A woman who had had her right lung removed was sent home from hospital without anyone diagnosing the other lung had collapsed - and died days later.
A senior medical doctor has been found in breach of the Code of Health and Disability Services Consumers' Rights over the case, and a second doctor has been reprimanded for the part he played.
The 58-year-old woman had a recent history of a chesty cough, chest tightness, and shortness of breath, and had previously had a lung removed. She awoke in the early hours with a dull ache in her left shoulder, tight chest, and inability to catch her breath, according to the report from Health and Disability Commissioner Anthony Hill says.
She was taken to hospital by ambulance and seen around 4.30am by the sole doctor on duty, a consultant emergency physician who ordered a chest X-ray "for when available".
The doctor discussed possible diagnoses but did not write down his clinical impression and the diagnoses he had considered. When the shift changed at 7am a senior medical officer took over the woman's care.
That doctor looked at the X-ray and saw nothing new, so decided to send the woman home - despite having found no cause for her breathing difficulties.
Shortly after the decision was made to discharge the woman, the radiologist's formal review of her X-ray found a large left pneumothorax, or collapsed lung. But that report was emailed to the woman's GP and the consultant emergency physician, not to the senior medical officer, who never saw it.
He sent her home at 10am with advice to follow up with her GP or to "come back if any concerns".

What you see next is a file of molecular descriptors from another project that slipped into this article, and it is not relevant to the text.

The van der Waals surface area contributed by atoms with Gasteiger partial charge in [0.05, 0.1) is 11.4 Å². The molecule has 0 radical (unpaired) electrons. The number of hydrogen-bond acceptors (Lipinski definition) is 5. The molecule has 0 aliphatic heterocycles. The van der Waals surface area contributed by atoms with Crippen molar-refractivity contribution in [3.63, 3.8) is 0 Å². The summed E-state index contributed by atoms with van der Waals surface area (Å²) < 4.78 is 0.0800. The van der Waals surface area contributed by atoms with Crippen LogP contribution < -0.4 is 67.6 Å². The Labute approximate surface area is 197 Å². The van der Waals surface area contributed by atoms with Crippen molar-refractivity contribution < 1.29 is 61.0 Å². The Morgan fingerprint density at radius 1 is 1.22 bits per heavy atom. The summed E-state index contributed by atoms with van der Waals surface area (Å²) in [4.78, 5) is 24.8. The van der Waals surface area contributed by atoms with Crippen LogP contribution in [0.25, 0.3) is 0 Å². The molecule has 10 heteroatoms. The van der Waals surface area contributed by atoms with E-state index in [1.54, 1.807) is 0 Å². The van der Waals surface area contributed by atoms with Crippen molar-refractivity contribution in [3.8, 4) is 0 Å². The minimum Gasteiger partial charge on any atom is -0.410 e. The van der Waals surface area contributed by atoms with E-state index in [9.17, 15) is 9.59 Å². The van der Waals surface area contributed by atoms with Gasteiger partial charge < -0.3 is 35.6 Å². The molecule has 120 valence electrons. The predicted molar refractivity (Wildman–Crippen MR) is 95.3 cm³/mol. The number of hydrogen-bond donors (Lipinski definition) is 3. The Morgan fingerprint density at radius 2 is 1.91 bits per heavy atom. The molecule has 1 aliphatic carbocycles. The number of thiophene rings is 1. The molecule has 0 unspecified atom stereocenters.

The woman's GP practice saw the report and sent the woman back to hospital around 6pm. She was seen by a different doctor who ordered her pneumothorax drained and the lung reinflated.
During the operation, the woman began struggling to breathe. When the needle was removed from her chest she went into cardiac and respiratory arrest. She was resuscitated but died some days later after suffering a second cardiac arrest.
Both doctors came under fire from the Health and Disability Commission, with the second doctor being found in breach of the Code. Hill criticised the doctor for discharging the woman without excluding significant diseases or documenting much of the diagnostic process.
The senior medical officer acknowledged that reviewing X-rays was a key part of a senior emergency physician's job.
"I deeply regret that the pneumothorax was missed by me and I apologise unreservedly for this," he said. He had made changes to his practice including being more careful in his interpretation of X-rays, and was more likely to get a radiologist to check them if unsure.
Hill also criticised the first emergency doctor who saw the woman overnight, and recommended his clinical documentation be audited to see if any other patients had been discharged without a diagnosis.
The emergency physician apologised to the family, saying he distinctly remembered admiring the woman for facing serious challenges, including having her right lung removed, and continuing to live a full life.
The DHB has also made changes, including training its ED staff in how to spot a pneumothorax on an X-ray.